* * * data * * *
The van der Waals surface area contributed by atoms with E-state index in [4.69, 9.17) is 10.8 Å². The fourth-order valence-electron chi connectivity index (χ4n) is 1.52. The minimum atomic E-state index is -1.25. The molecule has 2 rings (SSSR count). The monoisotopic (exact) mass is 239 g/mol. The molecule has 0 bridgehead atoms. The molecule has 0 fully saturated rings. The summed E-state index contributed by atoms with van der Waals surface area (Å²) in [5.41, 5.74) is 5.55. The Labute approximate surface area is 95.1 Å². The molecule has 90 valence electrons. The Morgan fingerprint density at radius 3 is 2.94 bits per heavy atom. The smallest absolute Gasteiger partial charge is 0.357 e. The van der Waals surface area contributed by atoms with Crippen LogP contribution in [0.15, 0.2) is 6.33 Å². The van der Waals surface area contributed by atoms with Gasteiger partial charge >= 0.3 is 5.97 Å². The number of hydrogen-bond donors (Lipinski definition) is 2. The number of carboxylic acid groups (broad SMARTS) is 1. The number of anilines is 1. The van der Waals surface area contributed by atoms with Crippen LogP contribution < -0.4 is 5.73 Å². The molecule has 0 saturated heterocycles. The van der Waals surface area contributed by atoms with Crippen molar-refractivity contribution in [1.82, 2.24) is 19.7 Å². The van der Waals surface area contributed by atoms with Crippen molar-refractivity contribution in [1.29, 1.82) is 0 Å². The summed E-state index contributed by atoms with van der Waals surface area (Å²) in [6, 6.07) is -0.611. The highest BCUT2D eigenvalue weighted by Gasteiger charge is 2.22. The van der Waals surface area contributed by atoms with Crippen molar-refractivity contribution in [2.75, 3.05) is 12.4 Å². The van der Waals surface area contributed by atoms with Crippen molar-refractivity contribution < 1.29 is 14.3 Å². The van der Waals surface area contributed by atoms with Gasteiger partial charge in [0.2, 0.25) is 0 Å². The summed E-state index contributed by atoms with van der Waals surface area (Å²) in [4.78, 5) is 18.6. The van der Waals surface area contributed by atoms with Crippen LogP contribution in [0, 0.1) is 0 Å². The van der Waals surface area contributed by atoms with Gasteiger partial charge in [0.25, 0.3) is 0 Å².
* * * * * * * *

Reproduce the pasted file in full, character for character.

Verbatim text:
The van der Waals surface area contributed by atoms with E-state index in [4.69, 9.17) is 10.8 Å². The fourth-order valence-electron chi connectivity index (χ4n) is 1.52. The minimum atomic E-state index is -1.25. The molecule has 2 rings (SSSR count). The monoisotopic (exact) mass is 239 g/mol. The molecule has 0 bridgehead atoms. The molecule has 0 fully saturated rings. The summed E-state index contributed by atoms with van der Waals surface area (Å²) in [5.41, 5.74) is 5.55. The Labute approximate surface area is 95.1 Å². The molecule has 90 valence electrons. The Morgan fingerprint density at radius 3 is 2.94 bits per heavy atom. The smallest absolute Gasteiger partial charge is 0.357 e. The van der Waals surface area contributed by atoms with Crippen LogP contribution in [0.15, 0.2) is 6.33 Å². The van der Waals surface area contributed by atoms with Gasteiger partial charge >= 0.3 is 5.97 Å². The number of hydrogen-bond donors (Lipinski definition) is 2. The number of carboxylic acid groups (broad SMARTS) is 1. The number of anilines is 1. The van der Waals surface area contributed by atoms with Crippen LogP contribution < -0.4 is 5.73 Å². The molecule has 0 saturated heterocycles. The van der Waals surface area contributed by atoms with Crippen molar-refractivity contribution in [1.82, 2.24) is 19.7 Å². The van der Waals surface area contributed by atoms with Crippen molar-refractivity contribution in [1.29, 1.82) is 0 Å². The summed E-state index contributed by atoms with van der Waals surface area (Å²) in [6, 6.07) is -0.611. The highest BCUT2D eigenvalue weighted by Gasteiger charge is 2.22. The van der Waals surface area contributed by atoms with Crippen molar-refractivity contribution in [2.75, 3.05) is 12.4 Å². The van der Waals surface area contributed by atoms with Crippen molar-refractivity contribution < 1.29 is 14.3 Å². The van der Waals surface area contributed by atoms with Gasteiger partial charge in [0.2, 0.25) is 0 Å². The summed E-state index contributed by atoms with van der Waals surface area (Å²) in [4.78, 5) is 18.6. The van der Waals surface area contributed by atoms with Crippen LogP contribution in [0, 0.1) is 0 Å². The van der Waals surface area contributed by atoms with Gasteiger partial charge in [0.25, 0.3) is 0 Å².